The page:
AT&T is looking to unload spectrum and customers as it tries to salvage its planned acquisition of T-Mobile USA.
AT&T has talked to smaller rivals about divesting spectrum and customers in an effort to salvage its deal with T-Mobile USA, according to Bloomberg.
AT&T has talked to MetroPCS Communications and Leap Wireless about selling some of its assets. The telecom giant is also talking to CenturyLink, Dish Network, and even Sprint Nextel--which has opposed the deal--about their interest in buying assets.
AT&T has been scrambling to save a deal that was put in jeopardy when theU.S. Department of Justice recently sued to block the merger, which would create the nation's largest wireless carrier by combining the second- and fourth-largest players. By potentially selling off spectrum and assets, AT&T could hope to ease the regulators' concerns about creating too dominant a carrier.
Representatives from AT&T, Sprint, Dish, MetroPCS, Leap and CenturyLink declined to comment to CNET.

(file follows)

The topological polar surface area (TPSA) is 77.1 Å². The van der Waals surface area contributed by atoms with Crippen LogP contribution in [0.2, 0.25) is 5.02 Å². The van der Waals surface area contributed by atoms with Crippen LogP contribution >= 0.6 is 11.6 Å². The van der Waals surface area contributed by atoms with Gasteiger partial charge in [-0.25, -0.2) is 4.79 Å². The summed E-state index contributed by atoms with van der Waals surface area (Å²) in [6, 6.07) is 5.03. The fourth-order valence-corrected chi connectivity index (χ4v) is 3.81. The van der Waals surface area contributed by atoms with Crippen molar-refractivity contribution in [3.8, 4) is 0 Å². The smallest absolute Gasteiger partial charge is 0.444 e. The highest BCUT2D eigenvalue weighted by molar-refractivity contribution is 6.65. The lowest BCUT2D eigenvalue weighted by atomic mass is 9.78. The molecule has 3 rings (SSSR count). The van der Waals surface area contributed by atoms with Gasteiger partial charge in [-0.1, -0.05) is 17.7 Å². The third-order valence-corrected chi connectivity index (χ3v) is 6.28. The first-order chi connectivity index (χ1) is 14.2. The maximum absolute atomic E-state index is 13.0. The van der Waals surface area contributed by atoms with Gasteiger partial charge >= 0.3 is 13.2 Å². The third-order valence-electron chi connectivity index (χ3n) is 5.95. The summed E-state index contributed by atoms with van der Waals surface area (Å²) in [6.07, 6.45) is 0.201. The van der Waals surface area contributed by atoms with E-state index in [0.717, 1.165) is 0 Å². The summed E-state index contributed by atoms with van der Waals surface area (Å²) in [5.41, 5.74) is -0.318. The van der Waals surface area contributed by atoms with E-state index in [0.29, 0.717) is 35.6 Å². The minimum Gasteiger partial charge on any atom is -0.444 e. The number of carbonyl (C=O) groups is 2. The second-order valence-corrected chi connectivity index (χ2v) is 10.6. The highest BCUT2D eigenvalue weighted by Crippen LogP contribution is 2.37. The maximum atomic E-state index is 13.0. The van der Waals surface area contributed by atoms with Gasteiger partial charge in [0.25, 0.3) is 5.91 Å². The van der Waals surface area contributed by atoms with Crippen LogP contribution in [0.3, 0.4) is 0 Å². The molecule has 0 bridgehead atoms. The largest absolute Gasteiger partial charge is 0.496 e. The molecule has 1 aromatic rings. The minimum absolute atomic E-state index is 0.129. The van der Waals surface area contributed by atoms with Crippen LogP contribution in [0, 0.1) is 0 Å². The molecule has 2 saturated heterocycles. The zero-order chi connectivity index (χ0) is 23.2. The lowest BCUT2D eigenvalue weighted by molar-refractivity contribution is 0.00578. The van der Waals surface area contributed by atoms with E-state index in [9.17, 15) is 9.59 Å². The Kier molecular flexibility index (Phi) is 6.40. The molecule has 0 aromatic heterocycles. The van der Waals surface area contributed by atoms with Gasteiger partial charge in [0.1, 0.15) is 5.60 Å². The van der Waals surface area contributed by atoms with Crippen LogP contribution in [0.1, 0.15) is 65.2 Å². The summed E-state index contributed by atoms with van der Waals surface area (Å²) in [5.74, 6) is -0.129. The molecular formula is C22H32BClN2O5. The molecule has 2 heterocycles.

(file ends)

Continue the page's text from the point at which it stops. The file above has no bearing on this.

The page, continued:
The Justice Department isn't the only party to oppose the deal. On Friday, seven state attorneys general announced that they would join with the Justice Department's lawsuit. Previously, Sprint had been the most vocal opponent.
AT&T and the Justice Department are scheduled to meet in court Wednesday.
There wouldn't be any shortage of companies interested in acquiring spectrum. The executives of the other smaller carriers have already expressed interest in adding to their spectrum position. Dish has already shown a willingness to buy businesses and spectrum.
The talks with the different companies are at an early stage, a person familiar with the situation told CNET.
Updated at 12:06 p.m. PT: to include responses from Leap and CenturyLink.